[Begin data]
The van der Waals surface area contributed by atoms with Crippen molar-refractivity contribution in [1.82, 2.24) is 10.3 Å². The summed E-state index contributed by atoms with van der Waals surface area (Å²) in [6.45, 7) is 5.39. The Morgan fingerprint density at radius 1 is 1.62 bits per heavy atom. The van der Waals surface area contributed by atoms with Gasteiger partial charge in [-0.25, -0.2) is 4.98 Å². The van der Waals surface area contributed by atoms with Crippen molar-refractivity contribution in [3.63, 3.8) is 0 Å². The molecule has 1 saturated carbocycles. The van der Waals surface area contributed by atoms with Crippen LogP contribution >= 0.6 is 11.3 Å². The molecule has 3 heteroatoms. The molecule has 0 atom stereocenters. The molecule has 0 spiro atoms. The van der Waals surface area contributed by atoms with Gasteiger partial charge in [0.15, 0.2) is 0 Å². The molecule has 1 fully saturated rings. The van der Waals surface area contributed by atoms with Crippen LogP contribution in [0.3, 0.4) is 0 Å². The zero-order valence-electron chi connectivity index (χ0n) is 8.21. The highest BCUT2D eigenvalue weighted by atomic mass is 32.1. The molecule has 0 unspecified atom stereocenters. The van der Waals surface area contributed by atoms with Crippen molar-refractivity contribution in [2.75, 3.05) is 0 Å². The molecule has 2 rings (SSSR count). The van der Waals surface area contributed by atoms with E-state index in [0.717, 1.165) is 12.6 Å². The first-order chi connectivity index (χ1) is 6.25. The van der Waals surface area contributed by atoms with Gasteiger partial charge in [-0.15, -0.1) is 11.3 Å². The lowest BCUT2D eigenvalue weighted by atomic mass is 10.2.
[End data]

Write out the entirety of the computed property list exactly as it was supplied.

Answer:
The van der Waals surface area contributed by atoms with Crippen molar-refractivity contribution in [1.82, 2.24) is 10.3 Å². The summed E-state index contributed by atoms with van der Waals surface area (Å²) in [6.45, 7) is 5.39. The Morgan fingerprint density at radius 1 is 1.62 bits per heavy atom. The van der Waals surface area contributed by atoms with Gasteiger partial charge in [-0.25, -0.2) is 4.98 Å². The van der Waals surface area contributed by atoms with Crippen molar-refractivity contribution in [3.63, 3.8) is 0 Å². The molecule has 1 saturated carbocycles. The van der Waals surface area contributed by atoms with Crippen LogP contribution >= 0.6 is 11.3 Å². The molecule has 3 heteroatoms. The molecule has 0 atom stereocenters. The molecule has 0 spiro atoms. The van der Waals surface area contributed by atoms with Gasteiger partial charge in [0.15, 0.2) is 0 Å². The molecule has 1 fully saturated rings. The van der Waals surface area contributed by atoms with Crippen LogP contribution in [0.3, 0.4) is 0 Å². The zero-order valence-electron chi connectivity index (χ0n) is 8.21. The highest BCUT2D eigenvalue weighted by atomic mass is 32.1. The molecule has 0 unspecified atom stereocenters. The van der Waals surface area contributed by atoms with Crippen molar-refractivity contribution in [2.75, 3.05) is 0 Å². The molecule has 2 rings (SSSR count). The van der Waals surface area contributed by atoms with E-state index in [0.717, 1.165) is 12.6 Å². The first-order chi connectivity index (χ1) is 6.25. The van der Waals surface area contributed by atoms with Gasteiger partial charge in [-0.15, -0.1) is 11.3 Å². The lowest BCUT2D eigenvalue weighted by atomic mass is 10.2.